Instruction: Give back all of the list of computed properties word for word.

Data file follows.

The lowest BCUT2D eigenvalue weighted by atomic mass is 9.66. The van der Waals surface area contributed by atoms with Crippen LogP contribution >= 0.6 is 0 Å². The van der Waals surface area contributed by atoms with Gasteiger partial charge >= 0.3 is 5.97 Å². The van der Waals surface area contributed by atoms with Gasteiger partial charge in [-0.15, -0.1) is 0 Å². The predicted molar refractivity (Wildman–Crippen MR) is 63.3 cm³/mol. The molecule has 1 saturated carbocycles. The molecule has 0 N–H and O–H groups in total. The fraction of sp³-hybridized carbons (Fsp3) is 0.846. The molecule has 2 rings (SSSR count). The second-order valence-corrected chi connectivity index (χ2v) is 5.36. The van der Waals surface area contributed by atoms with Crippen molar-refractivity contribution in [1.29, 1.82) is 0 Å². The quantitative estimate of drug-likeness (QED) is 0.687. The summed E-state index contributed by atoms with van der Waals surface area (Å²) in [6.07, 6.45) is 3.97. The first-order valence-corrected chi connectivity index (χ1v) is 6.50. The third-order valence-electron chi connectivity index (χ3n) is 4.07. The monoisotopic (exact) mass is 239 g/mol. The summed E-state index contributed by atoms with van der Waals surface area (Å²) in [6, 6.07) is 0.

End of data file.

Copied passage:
The lowest BCUT2D eigenvalue weighted by atomic mass is 9.66. The van der Waals surface area contributed by atoms with Crippen LogP contribution >= 0.6 is 0 Å². The van der Waals surface area contributed by atoms with Gasteiger partial charge >= 0.3 is 5.97 Å². The van der Waals surface area contributed by atoms with Gasteiger partial charge in [-0.15, -0.1) is 0 Å². The predicted molar refractivity (Wildman–Crippen MR) is 63.3 cm³/mol. The molecule has 1 saturated carbocycles. The molecule has 0 N–H and O–H groups in total. The fraction of sp³-hybridized carbons (Fsp3) is 0.846. The molecule has 2 rings (SSSR count). The second-order valence-corrected chi connectivity index (χ2v) is 5.36. The van der Waals surface area contributed by atoms with Crippen molar-refractivity contribution in [1.29, 1.82) is 0 Å². The quantitative estimate of drug-likeness (QED) is 0.687. The summed E-state index contributed by atoms with van der Waals surface area (Å²) in [6.07, 6.45) is 3.97. The first-order valence-corrected chi connectivity index (χ1v) is 6.50. The third-order valence-electron chi connectivity index (χ3n) is 4.07. The monoisotopic (exact) mass is 239 g/mol. The summed E-state index contributed by atoms with van der Waals surface area (Å²) in [6, 6.07) is 0.